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EARLY LIFE: Abraham Lincoln was born February 12, 1809, in Hardin County, which is located in Kentucky. Abraham's early education was lacking, as his father and mother were poor, self-sufficient people. Young Abraham and his family soon moved from Kentucky to southern Indiana. However, when Abraham grew, he moved yet again to Illinois. It was in Illinois that Lincoln spent much of his life, that is, before moving to the White House in the early days of the 1860s. Abraham became a lawyer in the mid to latter part of his life, before deciding to run for the United States Senate. In 1858 Abraham Lincoln, or "Honest Abe" ran for the senate against the small-in-stature but large-in-speech, Stephen Douglas (also known as the "Little Giant"). Abraham Lincoln lost the 1858 election for the United States Senate, but Lincoln had already made himself a name in politics, and he would use his new fame to help him win the 1860 election.
PRESIDENCY: Though he lost his run for senator in 1858, Lincoln would remain undiscouraged and run for presidency in the highly-important election of 1860. Abraham Lincoln, a northern Republican who didn't want slavery to expand into the new territories, won the election. Nevertheless, southerners were none-to-pleased with Lincoln and his values. So on December 20, 1860, South Carolina announced that "The Union is Dissolved!" After South Carolina's secession, Mississippi, Florida, Alabama, Georgia, and Louisiana quickly left the Union in January of 1861. Texas seceded in February, Virginia in April, Arkansas and North Carolina in May, and Tennessee in June--all of 1861. Kentucky, Missouri, Deleware, and Maryland remained Border States (allowing men to enlist for both sides, but remaining loyal to the Union). Lincoln refused to let these nations just secede--he insited that no state actually had the right to secede. Abraham Lincoln, though he received no "proper" education and was self-taught, was quaint and folksy in his speeches. Lincoln made it easy for even those who didn't attain a high level of learning to understand what he was saying. Lincoln's famous "Gettysburg Address," given November 19, 1863, commemorated what America had been, the loss at Gettysburg in July, and what our nation should strive for. Lincoln reinstated many of Edward Everett's (who had spoken before Lincoln at Gettysburg) thoughts, while still watering down Everett's two hour speech into a memorable three minute speech. While Abraham Lincoln had much trouble finding a general who could out-maneuver General Robert E. Lee, he succeeded in finding General U.S. Grant in 1864 and placing him in command of all the United States' armies. It would be General Grant who would lead the Union to ultimate victory, when the Confederate Army surrendered at Appomattox, Virginia, on April 9, 1865.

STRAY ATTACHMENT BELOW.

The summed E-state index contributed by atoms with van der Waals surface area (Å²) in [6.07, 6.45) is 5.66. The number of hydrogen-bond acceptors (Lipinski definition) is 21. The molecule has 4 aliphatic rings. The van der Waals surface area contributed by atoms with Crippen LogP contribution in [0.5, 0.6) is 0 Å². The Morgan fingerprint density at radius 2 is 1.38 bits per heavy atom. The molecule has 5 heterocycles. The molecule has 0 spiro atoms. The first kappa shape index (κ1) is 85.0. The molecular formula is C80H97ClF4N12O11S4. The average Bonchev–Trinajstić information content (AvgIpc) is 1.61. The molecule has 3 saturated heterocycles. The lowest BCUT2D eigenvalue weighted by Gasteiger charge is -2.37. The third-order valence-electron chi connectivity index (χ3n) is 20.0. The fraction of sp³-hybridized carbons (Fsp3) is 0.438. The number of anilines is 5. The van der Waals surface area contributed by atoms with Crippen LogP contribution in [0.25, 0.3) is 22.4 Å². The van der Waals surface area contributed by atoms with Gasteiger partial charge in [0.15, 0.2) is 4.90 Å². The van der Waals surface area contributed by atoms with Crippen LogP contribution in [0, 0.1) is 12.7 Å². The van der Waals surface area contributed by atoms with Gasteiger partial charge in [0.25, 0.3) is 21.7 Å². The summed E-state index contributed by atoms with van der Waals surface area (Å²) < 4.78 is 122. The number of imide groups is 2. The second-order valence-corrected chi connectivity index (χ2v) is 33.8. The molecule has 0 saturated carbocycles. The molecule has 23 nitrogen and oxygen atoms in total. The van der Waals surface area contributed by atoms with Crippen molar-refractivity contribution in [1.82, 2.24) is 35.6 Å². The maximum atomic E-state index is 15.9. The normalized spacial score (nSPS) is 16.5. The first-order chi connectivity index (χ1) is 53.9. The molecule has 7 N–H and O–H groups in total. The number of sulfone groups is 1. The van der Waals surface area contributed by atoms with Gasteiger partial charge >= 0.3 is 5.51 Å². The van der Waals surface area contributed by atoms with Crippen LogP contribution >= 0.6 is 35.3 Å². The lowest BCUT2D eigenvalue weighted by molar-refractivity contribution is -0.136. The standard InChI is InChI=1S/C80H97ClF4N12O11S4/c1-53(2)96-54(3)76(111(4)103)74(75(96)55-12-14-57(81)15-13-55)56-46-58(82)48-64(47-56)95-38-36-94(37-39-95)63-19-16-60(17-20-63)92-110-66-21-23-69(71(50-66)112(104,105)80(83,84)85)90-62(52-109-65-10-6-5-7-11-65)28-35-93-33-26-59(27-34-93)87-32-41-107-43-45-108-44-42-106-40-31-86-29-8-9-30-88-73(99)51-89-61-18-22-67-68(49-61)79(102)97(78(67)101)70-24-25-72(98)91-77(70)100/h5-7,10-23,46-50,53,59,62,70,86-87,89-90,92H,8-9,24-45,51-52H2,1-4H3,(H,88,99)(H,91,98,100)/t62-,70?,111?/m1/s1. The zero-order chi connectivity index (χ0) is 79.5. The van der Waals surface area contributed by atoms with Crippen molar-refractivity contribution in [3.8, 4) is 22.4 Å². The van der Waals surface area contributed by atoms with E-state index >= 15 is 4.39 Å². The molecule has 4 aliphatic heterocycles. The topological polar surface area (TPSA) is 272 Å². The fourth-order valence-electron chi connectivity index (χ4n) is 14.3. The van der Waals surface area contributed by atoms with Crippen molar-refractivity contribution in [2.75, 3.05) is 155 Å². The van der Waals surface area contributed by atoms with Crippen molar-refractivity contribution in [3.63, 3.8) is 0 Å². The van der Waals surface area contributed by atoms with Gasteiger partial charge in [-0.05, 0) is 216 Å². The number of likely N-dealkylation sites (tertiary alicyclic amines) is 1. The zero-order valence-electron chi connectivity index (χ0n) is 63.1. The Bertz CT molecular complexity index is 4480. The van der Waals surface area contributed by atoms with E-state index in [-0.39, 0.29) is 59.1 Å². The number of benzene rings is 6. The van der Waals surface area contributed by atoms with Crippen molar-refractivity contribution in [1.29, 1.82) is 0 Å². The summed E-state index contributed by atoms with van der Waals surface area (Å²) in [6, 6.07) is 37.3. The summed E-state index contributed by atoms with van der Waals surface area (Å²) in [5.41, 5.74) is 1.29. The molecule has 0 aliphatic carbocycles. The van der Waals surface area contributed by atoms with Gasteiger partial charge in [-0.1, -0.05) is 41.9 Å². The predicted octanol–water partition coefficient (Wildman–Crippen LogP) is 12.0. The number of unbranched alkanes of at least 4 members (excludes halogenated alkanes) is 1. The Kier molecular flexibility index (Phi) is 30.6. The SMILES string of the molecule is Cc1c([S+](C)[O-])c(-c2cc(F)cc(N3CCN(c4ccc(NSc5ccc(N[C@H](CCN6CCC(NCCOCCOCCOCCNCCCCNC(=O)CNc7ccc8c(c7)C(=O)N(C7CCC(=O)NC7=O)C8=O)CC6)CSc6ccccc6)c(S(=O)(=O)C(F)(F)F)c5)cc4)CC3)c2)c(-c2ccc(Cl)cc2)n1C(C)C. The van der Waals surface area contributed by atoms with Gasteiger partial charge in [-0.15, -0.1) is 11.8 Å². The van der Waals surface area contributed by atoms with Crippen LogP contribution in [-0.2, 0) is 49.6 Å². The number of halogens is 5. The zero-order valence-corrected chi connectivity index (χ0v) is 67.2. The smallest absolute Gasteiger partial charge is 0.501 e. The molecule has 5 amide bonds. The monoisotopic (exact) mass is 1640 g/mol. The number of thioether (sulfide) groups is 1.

DEATH: Just 5 days after Lee surrendered to Grant, President Abraham Lincoln was shot in the back of the head and killed. Abraham Lincoln had went to Ford's Theater in order to watch a play. But as Lincoln and his wife were watching a play in the "Presidential box," southern sympathizer, John Wilkes Booth, shot Lincoln in the head. Lincoln died a few hours later (on April 14, 1865). Secretary of War (Edwin M. Stanton) supposedly said "Now he belongs to the Ages." Lincoln's Vice President, Andrew Johnson, would now take control of the White House, and the Reconstruction Era would begin.
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